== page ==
In August 2017, jihadists perpetrated a series of attacks around Barcelona, killing 16 civilians through a variety of methods including ramming vehicles into crowds. On the heels similar incidents in Nice, Paris, Berlin, and London, the Barcelona attacks inspired Spanish television producers to commission Victim Number 8 (La víctima número 8), a series that revolves around a fictional jihadist vehicle ramming attack. Now streaming on Netflix, Victim Number 8 trots out standard conspiracy thriller tropes to—somewhat surprisingly—critique Europe’s recent nativist resurgence.
Conspiracy Of Regular Proportions
Victim Number 8 centers around the plight of Omar, a young man of Moroccon descent living in Bilbao. Omar’s life gets turned upside down when he’s kidnapped by mysterious figures and framed for an apparent vehicle-ramming jihadi attack in Bilbao’s old town. Unfortunately, nobody believes Omar’s innocence except his Basque girlfriend Edurne and his mother Adila. To help Omar, Edurne teams up with a disgraced journalist named Juan, and begins to uncover a deeper conspiracy involving a wealthy businessman and Spain’s intelligence services.
At least for its first three episodes, Victim Number 8 doesn’t venture too far outside established conspiracy thriller narrative formulae. Its protagonists “don’t know who to trust,” and Juan’s “washed up journalist” character feels pretty similar to his Anglophone counterparts in conspiracy-tinged works like State of Play and Secret City. The series rather quickly reveals the broad outlines of its conspiracy to viewers, shifting the primary focus to exploring how Edurne and Juan will uncover underlying details. Those who’ve watched many conspiracy thrillers will probably find Victim Number 8’s plot and character development acceptable, if not exceptionally memorable.
Standing Against Xenophobia
While Victim Number 8 might not contain as much purely artistic innovation, it offers a distinct stance against nativist sentiments that have gripped Europe over the past few years. This is somewhat surprising, given nativists usually have been at the vanguard of crafting today’s conspiracy-tinged narratives. As the show reveals pretty early on, the antagonists in Victim Number 8 are white Spaniards who exploit the public’s fears of Muslims to advance their selfish ends. Meanwhile, protagonists like Edurne and Omar must combat this cynical fanning of xenophobic flames, fighting for tolerance as much as they are fighting for truth.
The show doesn’t shy from depicting xenophobic sentiments. One rather interesting linguistic example is how certain characters use los moros (“the Moors”) to refer to individuals of North African descent. As someone with very limited Spanish language knowledge, I hadn’t heard the term since learning about the Reconquista and Spain’s time under Muslim rule before 1492. Apparently the term has taken on pejorative connotations lately, and hints at how legacies from the Reconquista have resurfaced among both nativist and Islamic extremists.
However, the show counters these moments with displays of tolerance and togetherness. Edurne and Omar’s relationship is one clear vector for this, but there are other smaller, arguably more powerful moments too. For example, Omar’s mother Adila is the caretaker for an old white Spanish woman named Maria. When the Maria’s adult children try firing Adila after hearing news about Omar’s supposed terrorism, Maria refuses and later shares a heartfelt anecdote about how Adila’s kindness washed away her previously racist views. Perhaps the show’s creators drew from reality here too—in the aftermath of the 2017 Barcelona attacks, many people across the city rallied together against Islamophobia.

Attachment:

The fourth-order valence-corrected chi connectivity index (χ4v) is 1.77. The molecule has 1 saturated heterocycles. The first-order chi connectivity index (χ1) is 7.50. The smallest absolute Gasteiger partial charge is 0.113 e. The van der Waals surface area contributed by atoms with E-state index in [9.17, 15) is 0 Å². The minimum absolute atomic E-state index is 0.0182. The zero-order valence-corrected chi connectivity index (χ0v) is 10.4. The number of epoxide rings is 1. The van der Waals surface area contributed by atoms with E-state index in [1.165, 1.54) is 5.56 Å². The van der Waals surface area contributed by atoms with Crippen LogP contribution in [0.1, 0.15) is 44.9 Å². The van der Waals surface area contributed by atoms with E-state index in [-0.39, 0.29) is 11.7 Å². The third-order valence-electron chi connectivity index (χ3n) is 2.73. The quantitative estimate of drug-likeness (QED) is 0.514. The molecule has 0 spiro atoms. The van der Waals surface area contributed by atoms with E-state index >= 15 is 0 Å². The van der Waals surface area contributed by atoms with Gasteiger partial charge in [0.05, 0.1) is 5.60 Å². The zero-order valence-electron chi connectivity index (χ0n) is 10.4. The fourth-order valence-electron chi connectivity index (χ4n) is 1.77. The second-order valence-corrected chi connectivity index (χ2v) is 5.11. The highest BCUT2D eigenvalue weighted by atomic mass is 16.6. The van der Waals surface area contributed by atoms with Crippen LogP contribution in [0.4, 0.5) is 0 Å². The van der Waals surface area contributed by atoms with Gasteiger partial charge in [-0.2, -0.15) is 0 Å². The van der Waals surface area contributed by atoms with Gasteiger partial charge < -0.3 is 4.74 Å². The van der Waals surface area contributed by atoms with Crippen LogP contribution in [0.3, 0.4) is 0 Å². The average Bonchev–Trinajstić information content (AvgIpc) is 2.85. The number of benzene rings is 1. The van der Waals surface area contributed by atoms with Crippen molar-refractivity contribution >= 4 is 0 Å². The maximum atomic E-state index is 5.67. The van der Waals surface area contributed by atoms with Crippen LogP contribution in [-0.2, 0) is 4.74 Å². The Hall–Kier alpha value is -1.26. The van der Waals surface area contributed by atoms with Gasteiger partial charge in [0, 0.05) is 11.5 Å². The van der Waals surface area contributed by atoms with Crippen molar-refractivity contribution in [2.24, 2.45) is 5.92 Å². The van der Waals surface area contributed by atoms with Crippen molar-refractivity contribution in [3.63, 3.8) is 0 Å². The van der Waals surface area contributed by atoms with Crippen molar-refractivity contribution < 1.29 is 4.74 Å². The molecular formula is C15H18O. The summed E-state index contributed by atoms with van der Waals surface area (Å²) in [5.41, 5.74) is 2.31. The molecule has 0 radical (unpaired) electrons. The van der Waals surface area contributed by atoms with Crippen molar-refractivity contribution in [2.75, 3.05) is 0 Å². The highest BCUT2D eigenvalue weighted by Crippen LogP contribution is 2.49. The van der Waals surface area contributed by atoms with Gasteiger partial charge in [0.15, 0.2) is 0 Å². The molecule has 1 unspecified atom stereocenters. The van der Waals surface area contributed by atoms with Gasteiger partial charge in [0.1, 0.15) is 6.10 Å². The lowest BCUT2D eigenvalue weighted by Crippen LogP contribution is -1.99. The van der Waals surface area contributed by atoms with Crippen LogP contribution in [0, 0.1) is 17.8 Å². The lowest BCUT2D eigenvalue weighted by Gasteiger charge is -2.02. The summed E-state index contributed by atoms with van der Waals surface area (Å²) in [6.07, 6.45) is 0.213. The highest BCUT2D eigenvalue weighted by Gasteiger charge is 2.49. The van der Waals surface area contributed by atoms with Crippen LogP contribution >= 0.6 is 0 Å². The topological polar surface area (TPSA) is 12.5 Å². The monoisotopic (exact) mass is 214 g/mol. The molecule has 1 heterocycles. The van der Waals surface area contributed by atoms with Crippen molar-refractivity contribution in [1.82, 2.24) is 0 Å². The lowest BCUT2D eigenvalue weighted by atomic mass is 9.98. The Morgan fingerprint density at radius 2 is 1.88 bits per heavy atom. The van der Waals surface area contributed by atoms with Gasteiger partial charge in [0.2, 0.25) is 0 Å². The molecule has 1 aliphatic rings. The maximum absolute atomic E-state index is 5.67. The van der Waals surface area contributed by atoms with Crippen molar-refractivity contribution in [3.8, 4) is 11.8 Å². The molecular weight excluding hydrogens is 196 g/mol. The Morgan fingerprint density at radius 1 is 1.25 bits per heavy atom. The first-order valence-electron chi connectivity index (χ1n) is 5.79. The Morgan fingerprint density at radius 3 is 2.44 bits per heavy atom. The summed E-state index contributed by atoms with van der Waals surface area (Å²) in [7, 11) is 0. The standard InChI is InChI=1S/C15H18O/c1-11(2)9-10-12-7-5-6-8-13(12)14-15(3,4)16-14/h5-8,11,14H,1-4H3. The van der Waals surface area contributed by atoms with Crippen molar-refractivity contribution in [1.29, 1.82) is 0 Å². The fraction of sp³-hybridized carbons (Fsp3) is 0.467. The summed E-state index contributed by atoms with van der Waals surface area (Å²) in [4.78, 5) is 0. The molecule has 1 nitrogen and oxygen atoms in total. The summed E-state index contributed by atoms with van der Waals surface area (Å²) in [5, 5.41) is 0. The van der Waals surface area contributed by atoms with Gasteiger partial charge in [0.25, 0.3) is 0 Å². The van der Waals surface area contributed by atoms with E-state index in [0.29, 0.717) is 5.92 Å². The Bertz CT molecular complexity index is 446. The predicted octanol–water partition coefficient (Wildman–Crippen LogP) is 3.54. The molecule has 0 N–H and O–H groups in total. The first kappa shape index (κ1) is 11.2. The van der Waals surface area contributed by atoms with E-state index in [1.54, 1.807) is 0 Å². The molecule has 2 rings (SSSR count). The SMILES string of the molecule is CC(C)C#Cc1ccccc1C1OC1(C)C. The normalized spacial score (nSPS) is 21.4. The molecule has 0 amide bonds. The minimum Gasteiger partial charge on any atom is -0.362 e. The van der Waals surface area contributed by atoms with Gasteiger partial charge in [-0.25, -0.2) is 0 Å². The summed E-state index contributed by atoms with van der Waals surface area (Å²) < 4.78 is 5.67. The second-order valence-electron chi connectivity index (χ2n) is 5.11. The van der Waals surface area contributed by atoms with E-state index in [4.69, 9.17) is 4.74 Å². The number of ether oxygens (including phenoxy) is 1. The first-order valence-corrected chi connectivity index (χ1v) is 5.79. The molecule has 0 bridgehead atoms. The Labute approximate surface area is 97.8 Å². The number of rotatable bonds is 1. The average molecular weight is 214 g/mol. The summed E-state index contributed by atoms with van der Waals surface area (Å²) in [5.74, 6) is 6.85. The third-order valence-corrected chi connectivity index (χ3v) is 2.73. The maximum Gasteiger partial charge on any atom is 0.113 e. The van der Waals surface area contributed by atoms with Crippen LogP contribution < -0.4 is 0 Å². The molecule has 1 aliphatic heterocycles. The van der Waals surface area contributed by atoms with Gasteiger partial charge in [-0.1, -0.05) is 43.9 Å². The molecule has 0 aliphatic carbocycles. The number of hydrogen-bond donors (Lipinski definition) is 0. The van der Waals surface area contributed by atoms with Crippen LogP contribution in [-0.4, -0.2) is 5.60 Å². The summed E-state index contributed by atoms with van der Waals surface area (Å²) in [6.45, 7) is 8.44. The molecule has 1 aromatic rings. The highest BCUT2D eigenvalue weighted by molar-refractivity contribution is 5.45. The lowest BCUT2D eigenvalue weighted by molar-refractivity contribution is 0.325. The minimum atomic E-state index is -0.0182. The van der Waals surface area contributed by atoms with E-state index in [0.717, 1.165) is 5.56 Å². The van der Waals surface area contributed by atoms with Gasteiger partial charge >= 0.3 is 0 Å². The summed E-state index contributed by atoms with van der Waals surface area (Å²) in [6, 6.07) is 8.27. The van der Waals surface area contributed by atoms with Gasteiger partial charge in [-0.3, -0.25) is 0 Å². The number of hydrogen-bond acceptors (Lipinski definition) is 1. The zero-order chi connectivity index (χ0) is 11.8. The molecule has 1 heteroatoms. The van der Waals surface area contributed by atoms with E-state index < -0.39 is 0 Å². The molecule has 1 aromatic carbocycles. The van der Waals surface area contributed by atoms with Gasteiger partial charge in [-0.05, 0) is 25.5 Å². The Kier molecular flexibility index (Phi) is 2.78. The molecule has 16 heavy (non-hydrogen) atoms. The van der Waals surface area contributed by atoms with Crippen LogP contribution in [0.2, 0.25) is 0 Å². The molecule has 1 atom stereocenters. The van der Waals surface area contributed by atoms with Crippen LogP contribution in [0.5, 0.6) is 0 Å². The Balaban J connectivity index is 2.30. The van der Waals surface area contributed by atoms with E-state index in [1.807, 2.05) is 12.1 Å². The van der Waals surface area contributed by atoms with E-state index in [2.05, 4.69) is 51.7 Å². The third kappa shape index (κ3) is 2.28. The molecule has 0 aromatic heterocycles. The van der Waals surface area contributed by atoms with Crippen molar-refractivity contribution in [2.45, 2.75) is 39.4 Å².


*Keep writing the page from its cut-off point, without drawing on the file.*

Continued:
A Fine Day in Basque Country
By centering its plot around Bilbao, Victim Number 8 touches upon another dimension of European identity politics—regionalism. Bilbao is the largest city in the Basque Country, an autonomous region of Spain with a history of separatism. Up until several years ago, Spaniards would’ve more likely seen “Bilbao” and “terrorist attack” together in a headline thanks to the Basque separatist group ETA, not jihadists.
The fact that Victim Number 8 can focus on jihadi terrorism without so much as mentioning ETA hints at changes in Spain’s political landscape. Today, Catalonia poses Spain’s most troublesome secessionist challenge, not Basque Country. By granting Basque Country increased fiscal and political autonomy, Spain’s central government blunted ETA’s momentum, causing them to dissolve in May 2018.
Here Victim Number 8 provides another subtle push against divisiveness, arguably presenting an image of “unity in diversity” for not just Muslims in Spain, but also Basques in Spain. Many of the show’s characters have distinctively Basque names (like Edurne), but they still speak Castilian Spanish and operate within Spain’s broader political system without trouble (at least for the first three episodes we’ve reviewed). With Scotland, Catalonia, and even Northern Italy getting increasingly restive, Victim Number 8’s low-key approach of acknowledging regional diversity, yet situating it firmly within a national context, bucks the populist trend.
Tolerance, Not Terrorism
As nativism, regionalism, and other “isms” plague Spain, Europe, and beyond, Victim Number 8 offers some solid pushback in a generally entertaining format. The show may not offer much new in terms of narrative construction or creating fast-paced suspense, but it shines in raising nuanced questions about various notions of identity that are part of contemporary European—and global—discourse. That’s not something every show streaming on Netflix can claim.
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Victim Number 8 (La víctima número 8) is currently streaming on Netflix worldwide.